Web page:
News

With A Little Bit Of Luck, Synergen Advances
With A Little Bit Of Luck, Synergen Advances
A Rocky Mountain biotech firm proves that success requires something more than strong management and top-notch research For 10-year-old biotech company Synergen, 1991 was a banner year indeed. The Boulder, Colo.-based firm raised $52.5 million in an R&D limited partnership and $95 million in a stock offering. Stock zoomed from $12 per share in January to $69 in November, and seven of its protein-based pharmaceuticals entered or advanced further in clinical testing. Moreover, the company broke g
Federal Science Support Keeps On Rising, But So Do Complaints About Underfunding
Federal Science Support Keeps On Rising, But So Do Complaints About Underfunding
Sidebar: NIH's Nealy to Play the Numbers Game Sidebar: NSF's Ambitious Plans Outpace Budget Hikes Despite big budget hikes for NIH and NSF, many researchers and officials claim that government backing is inadequate WASHINGTON--The budgets of most federal research agencies rose this year, some by double digits, as Congress once again was generous to science. The primary sources of money for academic research had good years: the National Institutes of Health's budget increased by 9 percent, t
Academic Book Publishers Pursue Survival In Recessionary Times
Academic Book Publishers Pursue Survival In Recessionary Times
"We're a state school that depends on the kindness of the board of regents and the state government," says Charlotte Tilson, marketing manager at the University of Arizona Press. "But if the point is getting regular funding, we might be better off having ties with the Mafia. Nobody seems to care very much. "When the latest [state] funding cuts went through and the [university] marching band lost $75,000 to $100,000, you never heard such an uproar in your life. There were bake sales and mar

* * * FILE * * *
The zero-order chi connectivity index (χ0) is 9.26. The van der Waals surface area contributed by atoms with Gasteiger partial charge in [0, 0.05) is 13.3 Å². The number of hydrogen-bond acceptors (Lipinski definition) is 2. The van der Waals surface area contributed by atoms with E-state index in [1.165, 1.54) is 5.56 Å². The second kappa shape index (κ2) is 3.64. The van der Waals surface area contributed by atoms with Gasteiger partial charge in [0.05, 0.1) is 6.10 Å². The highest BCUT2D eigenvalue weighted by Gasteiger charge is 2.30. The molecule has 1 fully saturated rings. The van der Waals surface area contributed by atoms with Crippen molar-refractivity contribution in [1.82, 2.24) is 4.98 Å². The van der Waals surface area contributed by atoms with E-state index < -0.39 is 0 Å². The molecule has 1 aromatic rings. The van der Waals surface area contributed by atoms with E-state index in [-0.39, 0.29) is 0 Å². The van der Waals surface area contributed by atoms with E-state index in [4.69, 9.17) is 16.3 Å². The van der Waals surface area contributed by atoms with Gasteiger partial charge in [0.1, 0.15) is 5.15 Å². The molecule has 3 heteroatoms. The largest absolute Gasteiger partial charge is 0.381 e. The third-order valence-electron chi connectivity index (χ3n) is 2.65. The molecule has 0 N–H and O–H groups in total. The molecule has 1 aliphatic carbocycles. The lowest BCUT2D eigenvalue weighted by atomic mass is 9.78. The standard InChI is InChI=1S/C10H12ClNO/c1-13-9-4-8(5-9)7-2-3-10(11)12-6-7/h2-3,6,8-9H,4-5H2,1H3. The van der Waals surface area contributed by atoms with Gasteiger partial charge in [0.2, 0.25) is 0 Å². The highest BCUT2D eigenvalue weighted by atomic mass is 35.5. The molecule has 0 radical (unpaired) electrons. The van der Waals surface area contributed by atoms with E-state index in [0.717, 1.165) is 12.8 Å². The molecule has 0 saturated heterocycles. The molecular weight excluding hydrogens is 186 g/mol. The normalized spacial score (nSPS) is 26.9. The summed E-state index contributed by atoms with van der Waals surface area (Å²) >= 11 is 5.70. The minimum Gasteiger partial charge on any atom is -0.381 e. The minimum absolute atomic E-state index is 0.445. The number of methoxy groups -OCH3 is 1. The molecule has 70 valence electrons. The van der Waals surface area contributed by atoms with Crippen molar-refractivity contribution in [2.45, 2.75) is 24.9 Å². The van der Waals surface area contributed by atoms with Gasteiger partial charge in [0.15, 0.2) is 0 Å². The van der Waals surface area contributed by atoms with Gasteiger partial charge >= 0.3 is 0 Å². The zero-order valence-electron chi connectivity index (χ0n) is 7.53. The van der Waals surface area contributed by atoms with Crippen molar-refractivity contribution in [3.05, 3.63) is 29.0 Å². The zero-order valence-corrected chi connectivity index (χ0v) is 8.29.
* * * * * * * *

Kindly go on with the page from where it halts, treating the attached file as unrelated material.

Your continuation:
The Science Of Publishing Science Books
The Science Of Publishing Science Books
Publishing books on or about science presents unique challenges, academic press directors say. First among these challenges, says Susan Abrams, executive editor for the natural sciences at the University of Chicago Press, is the fact "that some scientists just won't write them--it's not their style. And, of course, [finding the] time is a problem. With the state of grant support being what it is, people are spending more and more time just trying to get their work funded." Unlike scholars
NIH's Healy Has To Play The Numbers Game
NIH's Healy Has To Play The Numbers Game
National Institutes of Health director Bernadine Healy says she is trying to shift the debate over adequate funding for biomedical research away from scientists and toward health as she sells the idea of a larger NIH budget to Congress and the public. But sometimes it's hard to separate the needs of her colleagues and the needs of the country. "I'm not talking about a full-employment program for scientists," she told a recent meeting of the director's advisory committee that was focusing on
NSF's Ambitious Plans Outpace Budget Hikes
NSF's Ambitious Plans Outpace Budget Hikes
David Sanchez presides over a $600 million budget as assistant National Science Foundation director for the mathematical and physical sciences. But even with steady growth each year in that budget, he says he's hard-pressed to find the money next year to continue work on, among other projects, a $211 million laser interferometer gravity wave observatory (LIGO), a $192 million eight-meter telescope, and a $120 million high magnetic field laboratory. "If we put in much less than what the proje

Letter

What's In A Name?
What's In A Name?
In the November 11, 1991, issue of The Scientist [page 13], you published an opinion piece by Ken Croswell entitled "Dealing With Problems On A First-Name Basis." I would like to respond to the opinions he expressed about the use of initials rather than first names on scientific publications. Croswell wonders if authors who use their initials rather than their first names on publications are "reclusive" or are attempting to "appear more scientific," and then notes that in such cases he
My Mentor, My Self
My Mentor, My Self